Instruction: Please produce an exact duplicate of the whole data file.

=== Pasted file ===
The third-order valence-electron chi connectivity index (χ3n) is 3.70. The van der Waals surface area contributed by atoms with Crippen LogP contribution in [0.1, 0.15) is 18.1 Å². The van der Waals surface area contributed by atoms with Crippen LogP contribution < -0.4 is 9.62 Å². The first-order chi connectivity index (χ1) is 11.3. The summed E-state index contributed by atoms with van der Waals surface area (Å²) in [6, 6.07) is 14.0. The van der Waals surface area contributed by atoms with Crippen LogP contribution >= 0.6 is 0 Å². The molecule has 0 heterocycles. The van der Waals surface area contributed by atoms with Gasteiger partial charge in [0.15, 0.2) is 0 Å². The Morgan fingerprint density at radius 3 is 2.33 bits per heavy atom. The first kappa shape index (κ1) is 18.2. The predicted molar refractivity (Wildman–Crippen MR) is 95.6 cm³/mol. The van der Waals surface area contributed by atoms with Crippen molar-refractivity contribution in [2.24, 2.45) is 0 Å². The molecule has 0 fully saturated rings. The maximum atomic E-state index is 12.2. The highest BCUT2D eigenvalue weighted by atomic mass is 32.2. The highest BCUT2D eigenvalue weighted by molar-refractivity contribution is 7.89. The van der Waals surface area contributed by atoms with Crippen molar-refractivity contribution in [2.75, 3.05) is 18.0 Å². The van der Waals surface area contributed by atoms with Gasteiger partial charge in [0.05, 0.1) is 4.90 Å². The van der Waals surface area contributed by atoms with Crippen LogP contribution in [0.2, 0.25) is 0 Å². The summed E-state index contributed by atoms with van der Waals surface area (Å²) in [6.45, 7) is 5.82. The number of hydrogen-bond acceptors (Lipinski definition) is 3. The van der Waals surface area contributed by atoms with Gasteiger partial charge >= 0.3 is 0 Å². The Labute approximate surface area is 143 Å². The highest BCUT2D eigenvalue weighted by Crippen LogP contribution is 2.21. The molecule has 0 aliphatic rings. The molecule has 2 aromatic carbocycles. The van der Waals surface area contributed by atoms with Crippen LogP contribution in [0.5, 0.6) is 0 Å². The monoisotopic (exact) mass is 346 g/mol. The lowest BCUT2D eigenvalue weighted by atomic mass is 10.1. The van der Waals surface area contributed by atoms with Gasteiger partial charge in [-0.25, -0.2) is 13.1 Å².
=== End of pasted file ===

The third-order valence-electron chi connectivity index (χ3n) is 3.70. The van der Waals surface area contributed by atoms with Crippen LogP contribution in [0.1, 0.15) is 18.1 Å². The van der Waals surface area contributed by atoms with Crippen LogP contribution < -0.4 is 9.62 Å². The first-order chi connectivity index (χ1) is 11.3. The summed E-state index contributed by atoms with van der Waals surface area (Å²) in [6, 6.07) is 14.0. The van der Waals surface area contributed by atoms with Crippen LogP contribution >= 0.6 is 0 Å². The molecule has 0 heterocycles. The van der Waals surface area contributed by atoms with Gasteiger partial charge in [0.15, 0.2) is 0 Å². The Morgan fingerprint density at radius 3 is 2.33 bits per heavy atom. The first kappa shape index (κ1) is 18.2. The predicted molar refractivity (Wildman–Crippen MR) is 95.6 cm³/mol. The van der Waals surface area contributed by atoms with Crippen molar-refractivity contribution in [2.24, 2.45) is 0 Å². The molecule has 0 fully saturated rings. The maximum atomic E-state index is 12.2. The highest BCUT2D eigenvalue weighted by atomic mass is 32.2. The highest BCUT2D eigenvalue weighted by molar-refractivity contribution is 7.89. The van der Waals surface area contributed by atoms with Crippen molar-refractivity contribution in [2.75, 3.05) is 18.0 Å². The van der Waals surface area contributed by atoms with Gasteiger partial charge in [0.05, 0.1) is 4.90 Å². The van der Waals surface area contributed by atoms with Crippen LogP contribution in [0.2, 0.25) is 0 Å². The summed E-state index contributed by atoms with van der Waals surface area (Å²) in [6.45, 7) is 5.82. The number of hydrogen-bond acceptors (Lipinski definition) is 3. The van der Waals surface area contributed by atoms with Gasteiger partial charge >= 0.3 is 0 Å². The Labute approximate surface area is 143 Å². The highest BCUT2D eigenvalue weighted by Crippen LogP contribution is 2.21. The molecule has 0 aliphatic rings. The molecule has 2 aromatic carbocycles. The van der Waals surface area contributed by atoms with Crippen LogP contribution in [0.5, 0.6) is 0 Å². The monoisotopic (exact) mass is 346 g/mol. The lowest BCUT2D eigenvalue weighted by atomic mass is 10.1. The van der Waals surface area contributed by atoms with Gasteiger partial charge in [-0.25, -0.2) is 13.1 Å².